capitol3-1Yesterday Arkansas’ lawmakers filed over 450 pieces of legislation ahead of the filing deadline.

Many of these bills were what we call “shell bills.” These are bills with little more than a title, like, “A Bill to Improve Public Education.” These bills may be amended later to flesh them out; we will keep an eye on them to see how they are amended.

However, several complete bills were filed. Below are a few you may want to know about.

A Bill Making Sexual-Orientation and Gender-Identity Protected Classes

Twenty-two years ago, the Arkansas Legislature passed the Arkansas Civil Rights Act of 1993. Over the years we have fought to make sure Arkansas’ civil rights and hate crimes laws are not used to promote a homosexual agenda.

House Bill 1950 by Rep. Leding makes sexual-orientation and gender-identity protected classes in the Arkansas Civil Rights Act of 1993—right alongside race, religion, national origin, gender, and disability.

This bill injects sexual-orientation and gender-identity into the civil rights law, and carries many of the same unintended consequences as the so-called “nondiscrimination” ordinances repealed in Fayetteville last year and passed in Eureka Springs last month.

A Bill Protecting Religious Liberty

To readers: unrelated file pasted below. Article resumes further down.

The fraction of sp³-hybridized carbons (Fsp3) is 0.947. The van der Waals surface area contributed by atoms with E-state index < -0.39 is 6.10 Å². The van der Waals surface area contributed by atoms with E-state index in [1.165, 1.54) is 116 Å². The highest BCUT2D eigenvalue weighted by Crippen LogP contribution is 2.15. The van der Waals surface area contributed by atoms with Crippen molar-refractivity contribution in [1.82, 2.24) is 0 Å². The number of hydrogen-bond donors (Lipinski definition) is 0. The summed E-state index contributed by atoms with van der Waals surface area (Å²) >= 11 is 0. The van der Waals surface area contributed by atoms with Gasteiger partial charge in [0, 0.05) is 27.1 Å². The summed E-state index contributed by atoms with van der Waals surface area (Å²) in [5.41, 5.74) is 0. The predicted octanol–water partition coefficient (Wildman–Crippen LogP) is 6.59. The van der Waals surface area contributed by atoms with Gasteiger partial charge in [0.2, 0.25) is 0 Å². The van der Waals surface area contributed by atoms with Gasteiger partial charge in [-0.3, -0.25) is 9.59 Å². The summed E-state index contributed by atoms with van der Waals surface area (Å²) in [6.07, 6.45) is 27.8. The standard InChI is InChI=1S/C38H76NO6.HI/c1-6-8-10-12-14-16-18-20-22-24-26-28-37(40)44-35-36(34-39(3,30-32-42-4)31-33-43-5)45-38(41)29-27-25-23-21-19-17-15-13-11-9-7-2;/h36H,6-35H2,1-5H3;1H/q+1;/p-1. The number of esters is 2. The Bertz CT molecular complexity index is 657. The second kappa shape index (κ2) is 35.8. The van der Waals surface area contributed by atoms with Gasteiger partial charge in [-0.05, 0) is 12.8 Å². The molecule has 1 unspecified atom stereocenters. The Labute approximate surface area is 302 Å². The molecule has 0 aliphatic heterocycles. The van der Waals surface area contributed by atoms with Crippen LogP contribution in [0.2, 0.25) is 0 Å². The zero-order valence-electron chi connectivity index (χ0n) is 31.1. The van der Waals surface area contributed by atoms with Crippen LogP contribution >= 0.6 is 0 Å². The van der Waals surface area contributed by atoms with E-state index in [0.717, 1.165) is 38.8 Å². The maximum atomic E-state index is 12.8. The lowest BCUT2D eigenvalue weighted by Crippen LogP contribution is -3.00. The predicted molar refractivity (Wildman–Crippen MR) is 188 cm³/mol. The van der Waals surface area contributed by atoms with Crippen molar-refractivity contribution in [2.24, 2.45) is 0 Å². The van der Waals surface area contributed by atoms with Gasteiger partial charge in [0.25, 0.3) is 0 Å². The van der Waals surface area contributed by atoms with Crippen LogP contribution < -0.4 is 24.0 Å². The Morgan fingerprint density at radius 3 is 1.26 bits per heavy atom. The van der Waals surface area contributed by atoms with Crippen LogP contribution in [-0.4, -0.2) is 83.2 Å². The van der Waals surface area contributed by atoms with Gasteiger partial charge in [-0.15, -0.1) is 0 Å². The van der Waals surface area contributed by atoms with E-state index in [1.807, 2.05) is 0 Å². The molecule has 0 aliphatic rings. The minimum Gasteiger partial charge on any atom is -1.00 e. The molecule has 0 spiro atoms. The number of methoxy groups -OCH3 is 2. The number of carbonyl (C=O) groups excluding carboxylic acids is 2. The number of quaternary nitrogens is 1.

We have talked over and over again about florists, bakers, photographers, chapel owners, and others who have been forced to participate in same-sex weddings despite having deeply-held religious convictions against same-sex marriage.

House Bill 1879 by Rep. Hammer protects the freedom of a person, business, or religious institution to decline to participate in a wedding that violates their religious beliefs.

This bill would help protect the photographer who does not want to be forced to photograph a same-sex wedding; it also helps protect the minister who does not want to be forced to solemnize a wedding between a believer and a nonbeliever or between two people who do not belong to his church or religious group.

No one should be forced to do something in violation of their religious beliefs. H.B. 1879 helps protect Arkansans’ religious liberties.

Ten Commandments Monument Bill Filed

Sen. Jason Rapert has filed a bill allowing the Secretary of State to put a monument of the Ten Commandments on the Arkansas Capitol Building’s property.

Senate Bill 939 is based on case-law governing similar monuments that have been ruled constitutional. If passed, the bill would allow the monument to be paid for by a private party.